When I was making my decision to go to a public school, I was very curious as to what I'd think about the teachers there. I'd only experienced teachers online (through Lone Pine Classical School and Homeschool Connections) and for my driver's education. These two experiences were like night and day. My online teachers were very accomplished and challenging, while my driver's ed teacher... well... not so much.
Now that I'm more than halfway through the school year, I can say for sure that the teachers are my favorite part of this whole experience. So far, I've been very fortunate, because all my teachers are awesome (coming from me, that's saying something). I may not agree with them on all their methods of teaching, but for the most part I believe they're doing the best they can with the kids they have.
Now I can't be entirely sure on this point (it's not like I've taken a survey), but I've observed that a lot of kids don't really appreciate their teachers. I don't get this. In my mind, teachers are people to treat with respect and to learn from, not people who are out to get you and make your life miserable. Granted, there are a lot of bad teachers out there, but so far I haven't encountered one at the public school.
All my previous years of being homeschooled is what is reinforcing this idea of teachers being valuable resources. I had to be my own teacher for the most part throughout high school. It wasn't an easy thing and it took discipline, sometimes discipline I didn't have. It was a struggle to schedule my time. Now that I have teachers for all my subjects, I really can appreciate them and what they do. I know the difference.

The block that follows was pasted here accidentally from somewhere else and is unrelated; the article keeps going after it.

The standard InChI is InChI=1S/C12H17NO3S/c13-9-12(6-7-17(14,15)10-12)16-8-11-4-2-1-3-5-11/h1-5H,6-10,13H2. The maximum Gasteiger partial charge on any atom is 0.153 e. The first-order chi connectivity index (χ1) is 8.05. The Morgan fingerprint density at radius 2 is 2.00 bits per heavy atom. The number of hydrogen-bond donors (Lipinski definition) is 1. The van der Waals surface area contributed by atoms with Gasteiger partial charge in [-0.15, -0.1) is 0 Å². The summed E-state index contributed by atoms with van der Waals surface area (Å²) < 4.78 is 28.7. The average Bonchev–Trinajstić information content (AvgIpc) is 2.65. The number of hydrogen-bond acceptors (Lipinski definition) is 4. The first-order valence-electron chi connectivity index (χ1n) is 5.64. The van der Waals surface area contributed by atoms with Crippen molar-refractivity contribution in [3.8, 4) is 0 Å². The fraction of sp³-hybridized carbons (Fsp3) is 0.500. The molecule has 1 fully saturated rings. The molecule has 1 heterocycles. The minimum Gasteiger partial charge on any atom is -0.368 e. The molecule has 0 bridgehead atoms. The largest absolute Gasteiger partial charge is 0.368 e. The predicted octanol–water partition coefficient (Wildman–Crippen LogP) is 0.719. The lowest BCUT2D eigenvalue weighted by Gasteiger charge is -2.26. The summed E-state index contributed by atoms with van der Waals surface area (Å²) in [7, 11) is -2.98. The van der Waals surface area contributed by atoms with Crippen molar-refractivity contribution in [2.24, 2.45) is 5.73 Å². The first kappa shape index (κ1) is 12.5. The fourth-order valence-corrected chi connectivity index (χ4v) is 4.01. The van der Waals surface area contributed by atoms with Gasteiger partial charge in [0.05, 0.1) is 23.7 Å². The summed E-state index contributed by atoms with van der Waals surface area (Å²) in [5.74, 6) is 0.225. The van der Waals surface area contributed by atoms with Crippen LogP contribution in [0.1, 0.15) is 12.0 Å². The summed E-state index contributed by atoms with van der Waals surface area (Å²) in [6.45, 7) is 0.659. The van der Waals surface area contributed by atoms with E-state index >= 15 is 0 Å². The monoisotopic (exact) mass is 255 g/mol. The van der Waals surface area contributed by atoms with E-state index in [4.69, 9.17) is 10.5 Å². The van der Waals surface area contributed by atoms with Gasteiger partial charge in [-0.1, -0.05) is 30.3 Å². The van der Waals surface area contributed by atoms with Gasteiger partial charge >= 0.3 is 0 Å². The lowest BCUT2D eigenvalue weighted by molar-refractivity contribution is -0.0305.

Now I'm not saying a lack of teachers in an education is bad; it has its own positive aspects. One of them is that it helps prepare for college, where it's important to be able to schedule time and be able to study on your own, instead of being babied and coerced into doing it. At the public school, it seems like kids can get away with not studying on their own and making homework handouts from the teacher the maximum of what they do to learn for themselves. But on the other hand, it is very nice to have someone to look up to, someone whom you know has studied the subject in college. It's more personal than learning from a textbook or independently researching a subject.
I've come to believe that there must be a balance of these two factors for there to be the best learning atmosphere: mentors to help you and drive to learn on your own. I believe each different road of education, whether it's homeschool, public school, or private school, can foster this, but it takes a will from the students, parents, and teachers.